Wednesday, April 28, 2010

This just in: I'm working for Alameda!

I've got some awesome news. I was recently contacted be Carston Haney, the brewmaster at Alameda Brewhouse, about working part-time in the brewery. This is really, really cool! First off I really like Carston and Eric, the 2 brewers. Second off, it's a first of sorts for me. Not my first paid work for a brewery (I've been paid to help with bottling runs at Upright and Cascade Brewing), but my first "permanent" position in a brewery. I'll be starting off at the bottom, washing a ton of kegs and doing beer transfers, CIP's, and kegging and that sort of thing. All stuff I could use the practice on, except keg washing, but I really don't mind keg washing at all. If you don't like cleaning, don't become a brewer because it's at least 75% of the job, unless you are one of those high-end suit brewers like Garret Oliver (wink).

I had to go through OLCC training, since their brewhouse sits behind the bar. I did the online course, and boy that stuff will scare the bejezus out of you! I had dreams about drunk drivers and state troopers for a couple of nights and when Clarissa went out to a "girl's night" last Wednesday I was like "call me if you can't drive home!!!" Anyway, the online class is super easy, I got a 100% on the test.


Alameda maxes out their 5 bbl system at the brewpub, so they are currently brewing at Roots in addition to meet the demand. It's not a contract brew. Carston brews the Alameda beers on Roots' 10 bbl system.

My first day on the job was spent washing a mountain of kegs at Roots. I think it was 9-10 pallets worth, and the keg washing machine is not super fast. It's a home-made job where you line up the kegs in a daisy chain for the washing cycles. It took me about 15 minutes to do 4 kegs, and I could have done them faster, but I wanted to be thorough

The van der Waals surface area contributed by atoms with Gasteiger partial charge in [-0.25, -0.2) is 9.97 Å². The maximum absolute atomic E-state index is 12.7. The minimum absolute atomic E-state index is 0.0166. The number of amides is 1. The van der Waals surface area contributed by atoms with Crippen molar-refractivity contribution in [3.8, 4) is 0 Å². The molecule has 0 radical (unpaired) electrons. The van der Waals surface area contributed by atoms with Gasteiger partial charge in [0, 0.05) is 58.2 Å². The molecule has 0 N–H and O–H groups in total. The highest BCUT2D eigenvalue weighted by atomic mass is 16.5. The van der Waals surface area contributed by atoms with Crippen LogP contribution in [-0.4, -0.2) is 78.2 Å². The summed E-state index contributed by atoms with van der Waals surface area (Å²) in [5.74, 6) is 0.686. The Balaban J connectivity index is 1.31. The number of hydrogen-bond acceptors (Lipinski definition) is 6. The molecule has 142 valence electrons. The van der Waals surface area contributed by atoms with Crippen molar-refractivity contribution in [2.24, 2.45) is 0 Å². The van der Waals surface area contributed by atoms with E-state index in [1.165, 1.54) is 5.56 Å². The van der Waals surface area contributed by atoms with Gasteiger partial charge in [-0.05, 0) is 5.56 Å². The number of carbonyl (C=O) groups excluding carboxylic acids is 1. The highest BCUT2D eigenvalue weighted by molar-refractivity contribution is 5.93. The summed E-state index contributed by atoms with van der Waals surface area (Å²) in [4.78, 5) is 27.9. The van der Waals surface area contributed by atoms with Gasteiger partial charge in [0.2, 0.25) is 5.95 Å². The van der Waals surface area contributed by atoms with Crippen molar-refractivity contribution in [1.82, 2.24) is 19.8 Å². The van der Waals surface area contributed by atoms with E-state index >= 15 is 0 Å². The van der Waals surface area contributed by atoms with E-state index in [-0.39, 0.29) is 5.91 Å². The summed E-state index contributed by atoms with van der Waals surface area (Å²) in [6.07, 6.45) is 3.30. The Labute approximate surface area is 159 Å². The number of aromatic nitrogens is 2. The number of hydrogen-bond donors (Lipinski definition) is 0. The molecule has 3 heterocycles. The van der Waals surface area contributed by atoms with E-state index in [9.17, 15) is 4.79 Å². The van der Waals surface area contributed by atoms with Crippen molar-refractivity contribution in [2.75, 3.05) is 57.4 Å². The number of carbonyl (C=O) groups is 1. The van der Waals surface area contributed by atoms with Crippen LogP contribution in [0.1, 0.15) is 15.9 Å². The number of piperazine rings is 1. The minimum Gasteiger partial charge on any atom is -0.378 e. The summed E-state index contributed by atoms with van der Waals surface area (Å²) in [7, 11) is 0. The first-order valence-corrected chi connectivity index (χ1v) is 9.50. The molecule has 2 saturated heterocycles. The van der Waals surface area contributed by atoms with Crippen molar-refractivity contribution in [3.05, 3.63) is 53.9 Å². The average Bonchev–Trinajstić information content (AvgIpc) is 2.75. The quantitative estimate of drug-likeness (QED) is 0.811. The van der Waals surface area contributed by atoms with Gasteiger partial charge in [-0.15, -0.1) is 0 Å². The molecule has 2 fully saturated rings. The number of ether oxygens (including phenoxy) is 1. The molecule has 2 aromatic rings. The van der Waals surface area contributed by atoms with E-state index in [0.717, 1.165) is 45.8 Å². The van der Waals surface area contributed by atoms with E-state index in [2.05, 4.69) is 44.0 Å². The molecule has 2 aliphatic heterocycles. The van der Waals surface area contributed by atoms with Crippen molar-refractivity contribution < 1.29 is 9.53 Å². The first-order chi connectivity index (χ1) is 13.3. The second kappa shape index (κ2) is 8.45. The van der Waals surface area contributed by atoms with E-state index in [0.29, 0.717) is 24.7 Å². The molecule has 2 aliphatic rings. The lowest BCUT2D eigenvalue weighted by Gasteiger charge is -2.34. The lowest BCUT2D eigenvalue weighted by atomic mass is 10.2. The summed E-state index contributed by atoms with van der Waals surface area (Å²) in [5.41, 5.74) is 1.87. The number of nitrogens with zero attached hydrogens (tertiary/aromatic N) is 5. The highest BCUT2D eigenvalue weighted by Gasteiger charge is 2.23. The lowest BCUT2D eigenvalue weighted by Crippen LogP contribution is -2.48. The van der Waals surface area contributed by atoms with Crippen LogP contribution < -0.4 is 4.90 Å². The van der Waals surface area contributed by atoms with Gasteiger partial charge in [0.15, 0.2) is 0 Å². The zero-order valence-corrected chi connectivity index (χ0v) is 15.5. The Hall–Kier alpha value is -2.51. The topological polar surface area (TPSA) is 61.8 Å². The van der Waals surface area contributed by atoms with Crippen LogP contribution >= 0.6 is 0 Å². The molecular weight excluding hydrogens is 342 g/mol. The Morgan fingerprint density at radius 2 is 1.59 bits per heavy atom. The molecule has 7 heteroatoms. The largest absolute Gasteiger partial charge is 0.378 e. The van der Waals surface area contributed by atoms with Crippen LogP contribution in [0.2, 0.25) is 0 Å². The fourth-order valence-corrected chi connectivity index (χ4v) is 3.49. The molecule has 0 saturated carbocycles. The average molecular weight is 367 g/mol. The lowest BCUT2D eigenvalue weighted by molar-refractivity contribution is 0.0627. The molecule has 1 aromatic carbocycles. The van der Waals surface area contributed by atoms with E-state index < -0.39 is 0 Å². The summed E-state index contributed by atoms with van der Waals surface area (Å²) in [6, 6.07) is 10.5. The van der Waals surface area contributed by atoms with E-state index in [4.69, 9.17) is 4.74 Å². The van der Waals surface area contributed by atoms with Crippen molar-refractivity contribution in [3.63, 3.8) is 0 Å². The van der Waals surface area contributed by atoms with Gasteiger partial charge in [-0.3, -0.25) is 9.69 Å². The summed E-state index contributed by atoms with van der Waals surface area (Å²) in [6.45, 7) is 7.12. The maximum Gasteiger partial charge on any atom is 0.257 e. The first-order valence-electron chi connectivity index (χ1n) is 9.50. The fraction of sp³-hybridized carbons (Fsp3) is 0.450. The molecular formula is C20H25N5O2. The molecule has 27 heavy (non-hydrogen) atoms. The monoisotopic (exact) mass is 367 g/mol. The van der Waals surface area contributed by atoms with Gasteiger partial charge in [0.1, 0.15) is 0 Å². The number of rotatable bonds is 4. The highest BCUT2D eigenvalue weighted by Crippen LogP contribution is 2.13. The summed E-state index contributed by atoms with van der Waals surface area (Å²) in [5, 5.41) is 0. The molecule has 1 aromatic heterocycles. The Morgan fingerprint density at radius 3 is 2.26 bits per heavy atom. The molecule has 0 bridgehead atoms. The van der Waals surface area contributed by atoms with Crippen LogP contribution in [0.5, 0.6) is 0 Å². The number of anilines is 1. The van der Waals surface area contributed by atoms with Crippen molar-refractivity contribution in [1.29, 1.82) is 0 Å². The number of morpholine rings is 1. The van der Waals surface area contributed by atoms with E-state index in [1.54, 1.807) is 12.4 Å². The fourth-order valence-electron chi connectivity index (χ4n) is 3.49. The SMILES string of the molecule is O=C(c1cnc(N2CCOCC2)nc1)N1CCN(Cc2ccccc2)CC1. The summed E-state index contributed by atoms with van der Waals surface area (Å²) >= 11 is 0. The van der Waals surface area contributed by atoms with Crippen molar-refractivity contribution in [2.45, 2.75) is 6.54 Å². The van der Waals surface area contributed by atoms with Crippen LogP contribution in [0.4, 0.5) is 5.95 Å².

and make sure they were super clean.

Here are some more pics of the keg washer. It's not romantic, but hey, that's what goes into making beer. I didn't screw anything up but there was one minor almost-incident during the day. There is a long exit hose that we snake down the gutter drain to drain out leftover beer, yeast and caustic. We usually keep a keg over the end of the hose because the spray gets a little violent as the last of the liquid and air is pushed out the hose. Well on the last batch of kegs
when I was washing the keg we keep over the hose, I accidentally got the air pressure up to 50-60 psi while pushing out the caustic. I heard a loud noise, and looked over to see a geyser of hot caustic and yeast blowing out of the drain about 8 feet in the air in all directions. Imagine the blowhole of a whale as it surfaces if you are having a hard time picturing this. Well, everything was fine and it didn't make too bad of a mess, but luckily no one was standing over it!

I guess the obvious question to those of you who have been keeping up with my progress into the brewing profession is "What about Breakside?" I'm still planning on working for Breakside too, but we have not received our TTB approval so we cannot legally brew beer yet.
I've been homebrewing too. Just brewed up the 3rd batch of Meetification pale ale last week, and I'm hoping to brew an alt beer tomorrow with the yeast-cake of Cali ale yeast. I'm going to use a proven alt recipe from Brewing Classic Styles, but ferment with Cali at 60-62, and see how that works out.




5 comments:

rik said...

Congrats on the new job, I'm jealous.

RIK

rbrt said...

congrats!
-r

JC Tetreault said...

moving along quite nicely...congrats!

mario said...

Congrats Sean... your on your way!

forrest said...

that's fantastic! it's a bit of a commute by bike. is there good bus service up there?

i'll be sending back the salt book in a couple weeks, and also a cut of my Portland per diem!